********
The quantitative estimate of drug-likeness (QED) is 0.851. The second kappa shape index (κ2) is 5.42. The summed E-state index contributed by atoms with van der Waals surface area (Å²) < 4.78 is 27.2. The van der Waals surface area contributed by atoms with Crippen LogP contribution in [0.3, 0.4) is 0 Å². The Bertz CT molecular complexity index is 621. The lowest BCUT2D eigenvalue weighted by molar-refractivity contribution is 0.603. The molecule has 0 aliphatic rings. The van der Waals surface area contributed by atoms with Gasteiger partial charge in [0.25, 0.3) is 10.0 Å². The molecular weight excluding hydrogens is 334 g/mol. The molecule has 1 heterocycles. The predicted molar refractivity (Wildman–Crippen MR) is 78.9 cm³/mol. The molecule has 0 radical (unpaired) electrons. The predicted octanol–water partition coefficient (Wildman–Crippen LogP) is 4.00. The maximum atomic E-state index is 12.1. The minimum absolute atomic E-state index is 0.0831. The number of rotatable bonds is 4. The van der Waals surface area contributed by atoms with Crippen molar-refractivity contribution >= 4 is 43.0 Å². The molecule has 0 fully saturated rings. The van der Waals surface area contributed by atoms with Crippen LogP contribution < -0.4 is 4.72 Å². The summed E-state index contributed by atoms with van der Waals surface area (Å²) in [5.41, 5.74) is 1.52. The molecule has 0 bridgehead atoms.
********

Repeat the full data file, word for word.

The quantitative estimate of drug-likeness (QED) is 0.851. The second kappa shape index (κ2) is 5.42. The summed E-state index contributed by atoms with van der Waals surface area (Å²) < 4.78 is 27.2. The van der Waals surface area contributed by atoms with Crippen LogP contribution in [0.3, 0.4) is 0 Å². The Bertz CT molecular complexity index is 621. The lowest BCUT2D eigenvalue weighted by molar-refractivity contribution is 0.603. The molecule has 0 aliphatic rings. The van der Waals surface area contributed by atoms with Gasteiger partial charge in [0.25, 0.3) is 10.0 Å². The molecular weight excluding hydrogens is 334 g/mol. The molecule has 1 heterocycles. The predicted molar refractivity (Wildman–Crippen MR) is 78.9 cm³/mol. The molecule has 0 radical (unpaired) electrons. The predicted octanol–water partition coefficient (Wildman–Crippen LogP) is 4.00. The maximum atomic E-state index is 12.1. The minimum absolute atomic E-state index is 0.0831. The number of rotatable bonds is 4. The van der Waals surface area contributed by atoms with Crippen molar-refractivity contribution >= 4 is 43.0 Å². The molecule has 0 fully saturated rings. The van der Waals surface area contributed by atoms with Crippen LogP contribution < -0.4 is 4.72 Å². The summed E-state index contributed by atoms with van der Waals surface area (Å²) in [5.41, 5.74) is 1.52. The molecule has 0 bridgehead atoms.